Textiles in Tilburg: SDA Europe/Ecovision Report from the Netherlands

I recently attended Ecovision, the 2nd meeting of European SDA members in Tilburg, NL (October 21 – 22, 2011), organized by SDA Europe area representative Karina van Vught. There were 35 participants from 8 different countries.

The Ecovision conference was held partly at Zijdelings, Karina’s textile-arts focused studio/shop and partly at the AUDAX Textielmuseum. This museum presents an historical overview of the area’s rich textile industry –  both past and present – via its textile acquisitions. Starting several years ago, it has been possible for designers, artists and students to experiment and work at the museum with the latest technologies in the fields of computerized weaving, embroidery, knitting and laser cutting machines. The museum works in collaboration with other European academies, textile museums and industries on special projects; a recent one involving partners from several countries was called European Textile Trainees (ETT).

DAY 1: There were 6 lectures on natural dyeing from 6 different points of view. The level of the lectures was very high and related to the theme Ecovision. Each lecturer spoke very personally, explaining about struggles and successes.

Anco Sneep, owner of Rubia Natural Colours, told about his enterprise that produces natural dye colours primarily based on madder. His first-of-its-kind factory processes madder he grows in Holland into clean dye powder that is ready to be used in bulk by the textile industry.

Just the opposite of large-scale production was the work of Nan Groot Antink, who talked about her abstract, poetic work that has a strong Japanese influence. “Natural dye colours are vulnerable. My art will change as a human will change over time,” she observed. I loved seeing her work and having the chance to talk about it with others. She was featured in Li Edelkoort’s recent horticultural trendbook Bloom20.

Textile designer Leentje van Hengel from studio/shop Tinctoria in Amsterdam takes a different approach by testing her colours thoroughly for light and wash fastness. She openly shared her detailed insider information on discharge printing with natural dye extracts.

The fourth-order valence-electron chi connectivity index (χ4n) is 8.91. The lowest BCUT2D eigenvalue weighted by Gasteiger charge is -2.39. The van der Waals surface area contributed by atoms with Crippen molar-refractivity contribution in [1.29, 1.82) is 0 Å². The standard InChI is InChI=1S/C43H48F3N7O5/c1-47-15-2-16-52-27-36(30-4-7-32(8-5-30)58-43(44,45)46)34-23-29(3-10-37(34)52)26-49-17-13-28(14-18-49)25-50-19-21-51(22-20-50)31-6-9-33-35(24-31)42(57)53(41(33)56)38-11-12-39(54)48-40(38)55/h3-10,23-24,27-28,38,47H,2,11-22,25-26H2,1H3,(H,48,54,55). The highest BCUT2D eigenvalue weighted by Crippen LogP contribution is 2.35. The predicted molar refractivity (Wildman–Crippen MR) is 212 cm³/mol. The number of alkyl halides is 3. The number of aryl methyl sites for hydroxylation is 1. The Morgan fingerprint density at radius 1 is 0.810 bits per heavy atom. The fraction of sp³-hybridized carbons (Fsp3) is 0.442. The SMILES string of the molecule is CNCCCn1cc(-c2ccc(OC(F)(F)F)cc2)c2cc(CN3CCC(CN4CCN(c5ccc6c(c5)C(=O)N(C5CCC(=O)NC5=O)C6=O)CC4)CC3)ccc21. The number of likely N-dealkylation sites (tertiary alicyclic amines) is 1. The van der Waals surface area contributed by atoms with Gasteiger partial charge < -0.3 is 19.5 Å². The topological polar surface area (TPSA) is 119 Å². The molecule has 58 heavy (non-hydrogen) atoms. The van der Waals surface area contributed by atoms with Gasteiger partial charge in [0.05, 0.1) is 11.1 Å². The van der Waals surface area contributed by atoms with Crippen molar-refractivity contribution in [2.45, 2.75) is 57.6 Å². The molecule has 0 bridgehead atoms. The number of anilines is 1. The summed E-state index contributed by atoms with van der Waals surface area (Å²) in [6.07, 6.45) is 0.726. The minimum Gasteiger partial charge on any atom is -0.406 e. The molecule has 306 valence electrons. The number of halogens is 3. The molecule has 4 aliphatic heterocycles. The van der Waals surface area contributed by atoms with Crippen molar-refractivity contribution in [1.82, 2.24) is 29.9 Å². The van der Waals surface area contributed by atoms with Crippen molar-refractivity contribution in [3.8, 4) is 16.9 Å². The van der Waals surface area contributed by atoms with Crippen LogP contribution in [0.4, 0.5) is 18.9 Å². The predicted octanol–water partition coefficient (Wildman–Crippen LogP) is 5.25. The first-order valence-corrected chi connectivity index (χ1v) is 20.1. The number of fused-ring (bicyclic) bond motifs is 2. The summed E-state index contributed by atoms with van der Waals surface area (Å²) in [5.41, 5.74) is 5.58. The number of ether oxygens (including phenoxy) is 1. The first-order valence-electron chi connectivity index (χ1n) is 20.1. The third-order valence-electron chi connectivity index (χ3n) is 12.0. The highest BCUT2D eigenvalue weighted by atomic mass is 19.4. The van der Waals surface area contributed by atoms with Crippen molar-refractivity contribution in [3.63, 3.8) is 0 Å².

Art historian Rosalie van Deursen gave a fascinating lecture comparing similarities and differences in traditional and contemporary African art and about Kunstnomade, a cross-cultural exchange between Dutch and Malian visual arts students.

Linda Hanssen, curator of textiles at the ethnographic Wereldmuseum Rotterdam, took us to the other side of the world to the weavers and dyers of the Okinawan archipelago. It was fascinating to learn that the textiles of each island had its own specific characteristics and were more or less influenced by either Japan or China.

The second art historian, Frieda Sorber, is attached as a curator to the ModeMuseum (Antwerp). She plunged us into the rich history of textile dye chemistry and printing technologies and how they evolved during the 19th century via the Voortman collection held in the museum’s archives.

Later that day we moved to the AUDAX Textielmuseum where we had an introductory lecture by curator Carolyn Boot followed by a guided tour of the exhibition iFABRIC: EUROPEAN TALENT. This exhibition showcased recent experimental work by young European student/designers in the fields of fashion, interior textiles and design. It was interesting to see the diversity of techniques, ranging from traditional weaving, knitting and dyeing to new technologies like 3D weaving, laser cutting and even cooperation with biologists. Wooden textile by Elisa Strozyk is shown above right.